The art of baseball
BY ROZALIND DINEEN
The TLS Books of the Year issue goes to press today. Seventy-two TLS contributors have chosen their titles of the year (nearly) gone by: even as they did so, of course, the publishing houses were in gear for 2012, and had been for months.
High hopes ride on The Art of Fielding. Chad Harbach’s debut novel, we are promised, will be a contender for next year’s Books of the Year feature. It’s a novel about baseball that both Sports Illustrated and Jay McInerney (who professes to dislike his national sport) love. Fourth Estate’s press release is the apotheosis of press releases. “You keep waiting for the errors, but there are no errors”, says the author of The Corrections, and Freedom, Jonathan Franzen. It is “[a]s if the other Fielding had a hand in it”, John Irving proclaims, “as if Tom Jones were about baseball and college life". McInerney, we are told, “scarcely paused for meals” when he read it (it's 450 pages long).
You can add to that the recent feature in Vanity Fair charting the novel’s creation, written by Harbach’s friend (and n+1 co-founder) Keith Gessen (which has itself been expanded into a 12,000 word e-book). Some will also be impressed by the $650,000 advance for this, Harbach’s first novel, in these slender times.
$650,000 is small change in the real world of baseball, as audiences of the new film Moneyball will know. The film is based on a work of non-fiction, its namesake, written by the financial journalist Michael Lewis and published in 2004. Billy Beane (played by Brad Pitt) is the general manager of the Oakland As, a baseball team with no money – in baseball terms – whose best players are regularly poached by the New York Yankees. Beane poaches, too – not an athlete, but a portly young economist, fresh from Yale, who has a theory. Using statistics, sabermetrics, on-base percentages, and while ignoring the advice of baseball scouts with decades of experience, Beane builds a team of seemingly useless players for just $41 million, who are able to compete seriously with the Yankees, and their $125 million payroll.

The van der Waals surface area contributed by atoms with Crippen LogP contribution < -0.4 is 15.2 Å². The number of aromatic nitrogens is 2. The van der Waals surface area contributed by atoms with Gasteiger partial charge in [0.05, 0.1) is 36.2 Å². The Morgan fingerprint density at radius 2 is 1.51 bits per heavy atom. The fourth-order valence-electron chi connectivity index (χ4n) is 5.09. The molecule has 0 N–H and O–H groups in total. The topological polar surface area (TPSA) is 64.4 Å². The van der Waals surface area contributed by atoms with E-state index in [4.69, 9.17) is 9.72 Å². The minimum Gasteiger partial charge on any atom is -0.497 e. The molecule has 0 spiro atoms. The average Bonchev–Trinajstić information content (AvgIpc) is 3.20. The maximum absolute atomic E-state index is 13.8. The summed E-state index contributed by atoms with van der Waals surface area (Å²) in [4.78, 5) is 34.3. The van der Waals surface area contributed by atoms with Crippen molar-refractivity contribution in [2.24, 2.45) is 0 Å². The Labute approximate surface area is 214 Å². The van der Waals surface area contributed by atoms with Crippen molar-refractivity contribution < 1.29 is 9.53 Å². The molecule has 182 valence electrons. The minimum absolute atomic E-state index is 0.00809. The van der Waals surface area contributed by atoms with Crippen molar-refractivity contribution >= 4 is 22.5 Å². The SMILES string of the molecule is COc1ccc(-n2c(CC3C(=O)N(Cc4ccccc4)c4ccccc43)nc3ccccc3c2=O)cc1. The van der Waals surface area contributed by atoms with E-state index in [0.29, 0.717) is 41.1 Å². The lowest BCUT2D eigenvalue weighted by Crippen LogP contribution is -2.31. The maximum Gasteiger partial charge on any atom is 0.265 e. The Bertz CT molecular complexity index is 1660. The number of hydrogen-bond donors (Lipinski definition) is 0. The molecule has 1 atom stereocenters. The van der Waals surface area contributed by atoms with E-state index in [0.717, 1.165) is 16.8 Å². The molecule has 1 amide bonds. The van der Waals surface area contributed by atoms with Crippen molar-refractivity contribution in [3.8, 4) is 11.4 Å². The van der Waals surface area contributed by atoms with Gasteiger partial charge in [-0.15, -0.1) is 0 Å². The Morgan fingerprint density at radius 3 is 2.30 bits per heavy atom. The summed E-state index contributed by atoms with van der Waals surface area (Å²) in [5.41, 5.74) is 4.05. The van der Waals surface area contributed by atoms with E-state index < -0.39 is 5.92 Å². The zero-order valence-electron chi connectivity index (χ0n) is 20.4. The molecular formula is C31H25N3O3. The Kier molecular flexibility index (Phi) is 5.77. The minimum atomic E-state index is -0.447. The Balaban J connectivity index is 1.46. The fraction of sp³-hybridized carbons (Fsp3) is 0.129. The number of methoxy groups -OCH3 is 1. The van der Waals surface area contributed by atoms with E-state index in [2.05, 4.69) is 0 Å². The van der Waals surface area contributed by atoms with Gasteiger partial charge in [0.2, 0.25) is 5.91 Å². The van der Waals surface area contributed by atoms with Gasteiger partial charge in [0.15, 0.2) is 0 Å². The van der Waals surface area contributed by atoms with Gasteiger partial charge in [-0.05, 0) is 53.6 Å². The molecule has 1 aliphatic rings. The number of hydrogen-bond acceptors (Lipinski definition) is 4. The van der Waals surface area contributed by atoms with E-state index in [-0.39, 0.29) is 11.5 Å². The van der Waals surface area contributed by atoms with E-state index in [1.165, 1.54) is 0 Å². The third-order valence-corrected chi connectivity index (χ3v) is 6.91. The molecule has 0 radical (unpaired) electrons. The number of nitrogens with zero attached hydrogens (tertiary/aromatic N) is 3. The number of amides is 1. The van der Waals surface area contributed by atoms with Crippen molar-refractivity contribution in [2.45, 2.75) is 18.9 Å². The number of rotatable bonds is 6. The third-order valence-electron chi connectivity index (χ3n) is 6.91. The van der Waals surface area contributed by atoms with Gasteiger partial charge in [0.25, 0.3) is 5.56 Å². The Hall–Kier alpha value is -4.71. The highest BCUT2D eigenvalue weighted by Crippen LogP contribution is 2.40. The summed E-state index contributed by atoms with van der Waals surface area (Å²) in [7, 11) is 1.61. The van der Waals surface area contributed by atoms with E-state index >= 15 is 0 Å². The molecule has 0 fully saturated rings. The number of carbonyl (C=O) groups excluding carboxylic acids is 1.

As the TLS review in 2004 of Lewis's Moneyball had it, Beane’s “principal revelation" was that "a baseball player’s success depends on an attribute invisible on the field but obvious on a sheet of statistics: patience”. It’s the practice of finding value in the undervalued. It’s talent arbitrage. It’s playing the long game – maths, patience and hope, rather than buying into celebrity. Thanks to Beane, many of the big teams – the Yankees, the Mets, the Boston Red Sox – have hired full-time sabermetric analysts.
Chad Harbach, however, has been valued (straight off the bat) as a big-hitter, a Pitt or a Franzen, a Don DeLillo even. What everyone really wants to know is, has he been overvalued?
DeLillo’s book Underworld begins at the moment the Cold War begins, with baseball star Bobby Thomson hitting the “Shot heard ‘round the world” for the New York Giants in 1951. Something starts, too, on the baseball field, at the beginning of The Art of Fielding, but it’s something much quieter. A character called Schwartz watches a brilliant, effortless shortstop practising. The kid brilliantly catches each ball that his coach throws, and then leaves the field. But Schwartz is still mesmerised: "Now that he’d seen that kind of talent up close, he couldn’t let it walk away". Or, as Pitt’s character in Moneyball puts it, convincingly (and twice): “It's hard not to be romantic about baseball”.